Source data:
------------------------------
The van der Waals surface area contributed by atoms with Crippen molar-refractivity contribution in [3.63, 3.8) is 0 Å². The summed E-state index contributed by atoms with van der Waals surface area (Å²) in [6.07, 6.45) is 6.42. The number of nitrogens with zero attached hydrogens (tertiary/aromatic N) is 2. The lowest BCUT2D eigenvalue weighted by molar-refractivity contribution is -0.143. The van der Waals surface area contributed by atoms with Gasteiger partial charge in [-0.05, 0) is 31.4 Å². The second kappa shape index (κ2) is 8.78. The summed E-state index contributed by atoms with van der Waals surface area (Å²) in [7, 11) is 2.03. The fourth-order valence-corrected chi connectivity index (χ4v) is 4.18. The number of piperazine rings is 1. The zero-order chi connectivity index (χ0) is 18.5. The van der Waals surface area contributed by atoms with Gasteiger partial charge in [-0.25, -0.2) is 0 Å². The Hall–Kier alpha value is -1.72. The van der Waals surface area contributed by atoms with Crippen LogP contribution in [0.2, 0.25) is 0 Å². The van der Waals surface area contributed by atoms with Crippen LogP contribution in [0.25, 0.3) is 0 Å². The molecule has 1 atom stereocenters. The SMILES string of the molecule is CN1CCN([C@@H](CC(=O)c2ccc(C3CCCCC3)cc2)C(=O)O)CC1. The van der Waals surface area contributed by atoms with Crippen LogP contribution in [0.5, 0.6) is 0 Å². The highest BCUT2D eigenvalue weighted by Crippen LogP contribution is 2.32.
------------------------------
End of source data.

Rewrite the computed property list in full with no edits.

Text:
The van der Waals surface area contributed by atoms with Crippen molar-refractivity contribution in [3.63, 3.8) is 0 Å². The summed E-state index contributed by atoms with van der Waals surface area (Å²) in [6.07, 6.45) is 6.42. The number of nitrogens with zero attached hydrogens (tertiary/aromatic N) is 2. The lowest BCUT2D eigenvalue weighted by molar-refractivity contribution is -0.143. The van der Waals surface area contributed by atoms with Gasteiger partial charge in [-0.05, 0) is 31.4 Å². The second kappa shape index (κ2) is 8.78. The summed E-state index contributed by atoms with van der Waals surface area (Å²) in [7, 11) is 2.03. The fourth-order valence-corrected chi connectivity index (χ4v) is 4.18. The number of piperazine rings is 1. The zero-order chi connectivity index (χ0) is 18.5. The van der Waals surface area contributed by atoms with Gasteiger partial charge in [-0.25, -0.2) is 0 Å². The Hall–Kier alpha value is -1.72. The van der Waals surface area contributed by atoms with Crippen LogP contribution in [0.2, 0.25) is 0 Å². The van der Waals surface area contributed by atoms with Crippen LogP contribution in [0.25, 0.3) is 0 Å². The molecule has 1 atom stereocenters. The SMILES string of the molecule is CN1CCN([C@@H](CC(=O)c2ccc(C3CCCCC3)cc2)C(=O)O)CC1. The van der Waals surface area contributed by atoms with Crippen LogP contribution in [0.5, 0.6) is 0 Å². The highest BCUT2D eigenvalue weighted by Crippen LogP contribution is 2.32.